Time for Spring Cleaning – Estate Planning

Spring is a not only a good time to clean, organize and get rid of unnecessary clutter. It is also a good time to update your important documents and information. Estate planning documents and banking information need to be updated on a regular basis. Here are five important updates you should make every year:

  1. Will – Does your Will have an accurate list of your assets, beneficiaries and appoints a suitable Personal Representative? Throughout your lifetime you accumulate and dispose of assets. Similarity, your relationships with those around you evolve and change. Your Will should be updated to reflect these changes. If you have not created a Will you should make one.
  2. Healthcare Proxy and Durable Power of Attorney – Make sure the people you appointed are still the right people to act on your behalf.
  3. Bank, Retirement, Investment and Saving Accounts – These accounts should have your current information. You should list beneficiaries on accounts that allow you to name beneficiaries. This helps to avoid probate later.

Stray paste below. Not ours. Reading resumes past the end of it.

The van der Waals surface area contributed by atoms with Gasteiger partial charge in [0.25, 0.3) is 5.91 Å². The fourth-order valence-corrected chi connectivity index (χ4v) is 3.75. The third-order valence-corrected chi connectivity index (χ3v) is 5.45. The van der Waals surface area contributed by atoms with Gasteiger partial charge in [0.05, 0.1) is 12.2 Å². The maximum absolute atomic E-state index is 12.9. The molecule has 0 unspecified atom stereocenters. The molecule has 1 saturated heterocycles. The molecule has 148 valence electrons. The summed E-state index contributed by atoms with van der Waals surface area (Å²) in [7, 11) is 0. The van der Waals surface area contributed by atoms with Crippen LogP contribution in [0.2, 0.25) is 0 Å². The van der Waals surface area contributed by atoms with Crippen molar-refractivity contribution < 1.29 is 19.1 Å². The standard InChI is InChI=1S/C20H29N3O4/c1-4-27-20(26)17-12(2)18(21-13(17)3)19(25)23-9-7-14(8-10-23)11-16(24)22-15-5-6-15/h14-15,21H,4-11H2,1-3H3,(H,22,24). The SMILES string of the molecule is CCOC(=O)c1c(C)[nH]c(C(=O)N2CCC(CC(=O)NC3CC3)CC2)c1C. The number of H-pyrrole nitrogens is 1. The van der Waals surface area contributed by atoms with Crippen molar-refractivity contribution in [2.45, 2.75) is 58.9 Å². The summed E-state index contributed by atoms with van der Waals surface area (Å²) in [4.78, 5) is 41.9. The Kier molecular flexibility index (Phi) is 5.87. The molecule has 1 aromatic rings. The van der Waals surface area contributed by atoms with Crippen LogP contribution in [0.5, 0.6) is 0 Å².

4. Insurance Policies – Do you have the right amount of coverage? Do you need to change the beneficiaries?
  5. Real Estate – Make sure the information contained with each deed is correct. You may want to consider the potential benefits of placing real estate into a trust or an LLC.

Reviewing and updating these items annually will help to prevent unforeseen problems and allow you to have a more relaxed summer.

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Dee Lee Of WBZ NewsRadio 1030’s Money Matters Does Some Estate Planning « CBS Boston

Estate Planning should be updated every time there is a major life event such as a marriage, birth, death, divorce.

Source: Dee Lee Of WBZ NewsRadio 1030’s Money Matters Does Some Estate Planning « CBS Boston

Court Clears Path for Medicaid-Compliant Short-Term Annuities

An appeals court ruling provides some clarity on when short-term annuities can be used for long-term care expenses.

Source: Court Clears Path for Medicaid-Compliant Short-Term Annuities

Be Aware to Whom You Bequeath Your Nest Egg AARP Michael T. Palermo – AARP

Seemingly small mistakes could lead to Probate litigation and disputes among family members.

Beware of leaving a certificate of deposit payable on death (POD) to only one offspring; the potential for a family feud is obvious.

Source: Be Aware to Whom You Bequeath Your Nest Egg AARP Michael T. Palermo – AARP

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